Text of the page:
Woman Suffrage: Picketing at U.S. Capitol, 1918. Harris & Ewing Photograph. Library of Congress. https://www.loc.gov/item/2016866204/

Places of Protest: The Struggle for Women’s Suffrage in the Nation’s Capital

March 9, 2020
On March 20, 2020, Elizabeth A. Novara, American Women’s History Specialist in the Manuscript Division of the Library of Congress, presented a lecture on the struggle for women's suffrage that took place in Washington, DC, during the early 20th Century.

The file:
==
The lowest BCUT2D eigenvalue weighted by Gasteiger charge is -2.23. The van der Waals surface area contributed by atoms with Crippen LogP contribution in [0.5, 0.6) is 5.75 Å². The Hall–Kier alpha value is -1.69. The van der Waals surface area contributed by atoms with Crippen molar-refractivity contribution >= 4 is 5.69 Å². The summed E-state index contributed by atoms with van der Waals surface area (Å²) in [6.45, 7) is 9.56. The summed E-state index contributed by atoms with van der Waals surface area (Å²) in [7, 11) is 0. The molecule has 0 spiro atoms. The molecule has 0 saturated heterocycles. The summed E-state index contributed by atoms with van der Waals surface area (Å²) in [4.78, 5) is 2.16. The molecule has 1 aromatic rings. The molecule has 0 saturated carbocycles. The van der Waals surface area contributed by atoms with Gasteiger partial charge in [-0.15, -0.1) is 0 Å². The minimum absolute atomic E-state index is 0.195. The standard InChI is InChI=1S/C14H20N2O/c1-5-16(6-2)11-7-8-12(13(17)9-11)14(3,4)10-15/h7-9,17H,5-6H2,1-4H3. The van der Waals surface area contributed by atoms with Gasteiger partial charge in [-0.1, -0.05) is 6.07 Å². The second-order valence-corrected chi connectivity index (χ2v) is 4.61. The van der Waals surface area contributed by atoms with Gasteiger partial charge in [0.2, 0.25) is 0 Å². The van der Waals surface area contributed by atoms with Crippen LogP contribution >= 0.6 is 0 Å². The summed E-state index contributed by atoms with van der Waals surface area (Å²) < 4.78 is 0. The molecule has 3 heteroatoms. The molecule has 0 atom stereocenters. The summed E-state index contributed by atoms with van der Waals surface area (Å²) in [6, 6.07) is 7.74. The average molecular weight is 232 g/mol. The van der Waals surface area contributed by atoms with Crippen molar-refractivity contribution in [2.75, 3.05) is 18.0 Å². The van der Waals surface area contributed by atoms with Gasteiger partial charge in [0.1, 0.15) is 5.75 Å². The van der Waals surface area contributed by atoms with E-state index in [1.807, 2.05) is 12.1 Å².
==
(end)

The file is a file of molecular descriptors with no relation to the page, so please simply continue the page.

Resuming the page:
Leading up to the passage of the Nineteenth Amendment to the Constitution, suffrage protests and organizing that took place in Washington, DC, had an impact across the country. In her lecture, Novara focused on some of these seminal events, including the famed Women's History procession on Pennsylvania Avenue in 1913.  She also described local sites associated with the movement, including locations of the National Woman’s Party’s national headquarters on Capitol Hill and elsewhere, and places where suffragists organized, picketed, and paraded. She drew examples from the Library of Congress’s exhibition Shall Not Be Denied: Women Fight for the Vote and highlighted significant suffrage-related collections available at the Library.

Past Lectures